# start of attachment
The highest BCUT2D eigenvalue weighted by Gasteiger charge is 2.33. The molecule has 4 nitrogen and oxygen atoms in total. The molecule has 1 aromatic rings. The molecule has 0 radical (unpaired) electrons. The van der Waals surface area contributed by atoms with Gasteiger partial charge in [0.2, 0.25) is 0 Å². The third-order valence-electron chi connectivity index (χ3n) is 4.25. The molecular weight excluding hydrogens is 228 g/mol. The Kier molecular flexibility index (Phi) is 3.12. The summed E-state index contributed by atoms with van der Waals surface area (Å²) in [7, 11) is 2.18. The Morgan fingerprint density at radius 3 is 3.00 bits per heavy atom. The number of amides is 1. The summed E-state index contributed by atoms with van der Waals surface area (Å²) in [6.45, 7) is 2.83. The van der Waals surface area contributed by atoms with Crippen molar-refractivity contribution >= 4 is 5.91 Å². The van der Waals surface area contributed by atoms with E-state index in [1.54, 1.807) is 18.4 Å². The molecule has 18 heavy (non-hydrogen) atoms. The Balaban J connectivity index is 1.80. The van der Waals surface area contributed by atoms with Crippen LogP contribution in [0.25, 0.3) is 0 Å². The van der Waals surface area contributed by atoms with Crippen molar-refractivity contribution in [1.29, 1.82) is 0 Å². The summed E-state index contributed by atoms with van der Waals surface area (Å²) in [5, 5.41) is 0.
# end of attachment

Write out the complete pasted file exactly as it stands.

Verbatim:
The highest BCUT2D eigenvalue weighted by Gasteiger charge is 2.33. The molecule has 4 nitrogen and oxygen atoms in total. The molecule has 1 aromatic rings. The molecule has 0 radical (unpaired) electrons. The van der Waals surface area contributed by atoms with Gasteiger partial charge in [0.2, 0.25) is 0 Å². The third-order valence-electron chi connectivity index (χ3n) is 4.25. The molecular weight excluding hydrogens is 228 g/mol. The Kier molecular flexibility index (Phi) is 3.12. The summed E-state index contributed by atoms with van der Waals surface area (Å²) in [7, 11) is 2.18. The Morgan fingerprint density at radius 3 is 3.00 bits per heavy atom. The number of amides is 1. The summed E-state index contributed by atoms with van der Waals surface area (Å²) in [6.45, 7) is 2.83. The van der Waals surface area contributed by atoms with Crippen molar-refractivity contribution >= 4 is 5.91 Å². The van der Waals surface area contributed by atoms with E-state index in [1.54, 1.807) is 18.4 Å². The molecule has 18 heavy (non-hydrogen) atoms. The Balaban J connectivity index is 1.80. The van der Waals surface area contributed by atoms with Crippen LogP contribution in [0.25, 0.3) is 0 Å². The van der Waals surface area contributed by atoms with Crippen molar-refractivity contribution in [1.29, 1.82) is 0 Å². The summed E-state index contributed by atoms with van der Waals surface area (Å²) in [5, 5.41) is 0.